Coupled with a shortage of trained health care workers in the 48 public health care facilities assessed, researchers also found that despite the provision of post-exposure prophylaxis (PEP) being government policy, some of the health facilities surveyed did not even have the guidelines for the administration of PEP.
‘Only 29% of the facilities that we assessed had health care workers that were trained on sexual assault care and PEP service provision. We also found that policies and guidelines were not universally available. Some of the facilities actually had guidelines that were old and in one facility we even found guidelines that were not even South African’, says Dr Elizabeth Mbizvo, a programme director with the Population Council, which conducted the study.
While all facilities were found to have testing kits and medication for PEP services, it was found that data collection mechanisms were lacking. That made it difficult to interpret whether survivors of sexual assault received the care that they needed.
‘Data recording tools with comprehensive indicators for sexual assault were generally not available. Client flow, generally, was not clear. And so, you could not identify where the delays occurred. If the clients do not get their PEP medication within 72 hours, then they are ineligible. They can receive PEP for sexual assault, they can get medication for STIs and, if they are women, they can get medication to prevent pregnancy. But they will have missed on the HIV PEP’, Mbizvo says.
She says the study also showed that a small but significant number of survivors of sexual assault in Limpopo and the North West provinces were men. She also went on to list how the PEP service in the two provinces has failed them.
‘We reviewed 1390 records. Forty-three (3%) were male survivors. The age range of those male survivors was from 18 months to 70 years. Sixty percent of those survivors were children below 14 years. Twenty-five of the 43 client survivors were tested for HIV and 84% of them were HIV-negative. However, only 22% of those eligible clients received PEP medication. And only 20% of them received STI treatment. If this had been done properly there should have been 100% coverage’.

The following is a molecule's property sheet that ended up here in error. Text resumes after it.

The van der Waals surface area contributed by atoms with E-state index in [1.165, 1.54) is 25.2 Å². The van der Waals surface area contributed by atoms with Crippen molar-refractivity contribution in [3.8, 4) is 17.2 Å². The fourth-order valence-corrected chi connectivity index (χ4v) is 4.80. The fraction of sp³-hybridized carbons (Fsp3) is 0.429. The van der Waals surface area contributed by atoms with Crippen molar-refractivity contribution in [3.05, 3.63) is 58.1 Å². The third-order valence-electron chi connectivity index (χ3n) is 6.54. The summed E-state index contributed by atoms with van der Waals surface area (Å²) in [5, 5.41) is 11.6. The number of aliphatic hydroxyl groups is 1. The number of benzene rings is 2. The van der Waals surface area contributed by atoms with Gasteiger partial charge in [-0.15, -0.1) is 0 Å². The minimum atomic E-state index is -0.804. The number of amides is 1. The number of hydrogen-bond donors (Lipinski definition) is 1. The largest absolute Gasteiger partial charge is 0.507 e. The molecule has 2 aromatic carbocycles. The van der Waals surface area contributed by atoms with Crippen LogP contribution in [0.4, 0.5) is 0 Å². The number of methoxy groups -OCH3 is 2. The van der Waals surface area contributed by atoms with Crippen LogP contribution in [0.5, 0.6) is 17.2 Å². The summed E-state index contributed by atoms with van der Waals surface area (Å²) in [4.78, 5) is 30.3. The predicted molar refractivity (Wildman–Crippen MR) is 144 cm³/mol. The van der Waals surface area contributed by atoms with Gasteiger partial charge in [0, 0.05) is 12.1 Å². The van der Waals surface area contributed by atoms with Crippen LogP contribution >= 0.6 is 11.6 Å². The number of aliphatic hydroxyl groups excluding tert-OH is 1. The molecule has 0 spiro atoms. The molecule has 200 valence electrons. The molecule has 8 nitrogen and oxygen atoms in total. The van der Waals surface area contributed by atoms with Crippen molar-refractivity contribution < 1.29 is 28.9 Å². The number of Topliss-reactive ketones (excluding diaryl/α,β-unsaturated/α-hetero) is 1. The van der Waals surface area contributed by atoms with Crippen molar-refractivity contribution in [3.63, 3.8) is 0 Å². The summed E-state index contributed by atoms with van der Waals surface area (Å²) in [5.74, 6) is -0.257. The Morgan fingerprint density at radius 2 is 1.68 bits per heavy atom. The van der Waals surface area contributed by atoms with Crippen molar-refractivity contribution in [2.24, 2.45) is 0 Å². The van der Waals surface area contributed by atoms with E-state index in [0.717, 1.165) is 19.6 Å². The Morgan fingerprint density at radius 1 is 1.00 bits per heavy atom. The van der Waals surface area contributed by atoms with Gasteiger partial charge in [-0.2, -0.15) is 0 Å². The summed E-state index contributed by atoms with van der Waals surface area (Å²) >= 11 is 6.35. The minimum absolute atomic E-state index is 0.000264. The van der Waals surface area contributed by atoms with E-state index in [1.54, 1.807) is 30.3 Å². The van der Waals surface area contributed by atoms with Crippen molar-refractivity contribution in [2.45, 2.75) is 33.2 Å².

Post-exposure prophylaxis or PEP is a course of antiretroviral medication taken over time to prevent developing HIV infection after being exposed to the virus. In clinical settings, health care workers take it after needle-stick injuries. In the general population it’s normally taken after sexual assault or rape. Clinical manager of the Simon Nkoli Clinic, an Anova Health Institute’s Health4Men project in Soweto, Dr Micheal Laurino, says it’s imperative for PEP services to be administered within a maximum of 72 hours after exposure.
‘PEP is a combination of antiretroviral drugs given to an eligible client within 72 hours of HIV exposure for a 28-day period with a specific intent to avert HIV infection in the host. PEP utilises the same ARVs that we would use for patients on treatment. Adherence to PEP is essential for efficacy. PEP isn’t going to work if PEP isn’t taken for the full course or is taken intermittently. And it’s very, very important that it’s taken within 72 hours of the sexual exposure’, Dr Laurino explains.
Mbizvo says part of the assessment was to provide solutions. In that regard part of their strategy was to provide training, which included educating the police on the needs of survivors of sexual assault. This was important as many survivors were transported to health facilities by the police.
‘What we trained them on was the science of HIV and PEP ‘ how the PEP drugs work. They responded very positively. They were not aware of the emergency nature of PEP provision. In fact, one comment from the police was that: ‘When I take my client to the health facility, I am going to tell the health workers to immediately give my client post-exposure prophylaxis medication’, which actually showed that they now understood what was going on. We also trained multi-disciplinary health care workers. We trained 700 health workers, including doctors, nurses, counselors and pharmacists. We also trained their facility managers’, she says.
Interim results show that the uptake of PEP services in the two provinces increased from 40% to almost 60% over a period of six months. Mbizvo says the Population Council is planning to run similar assessments of PEP services in more provinces in the country.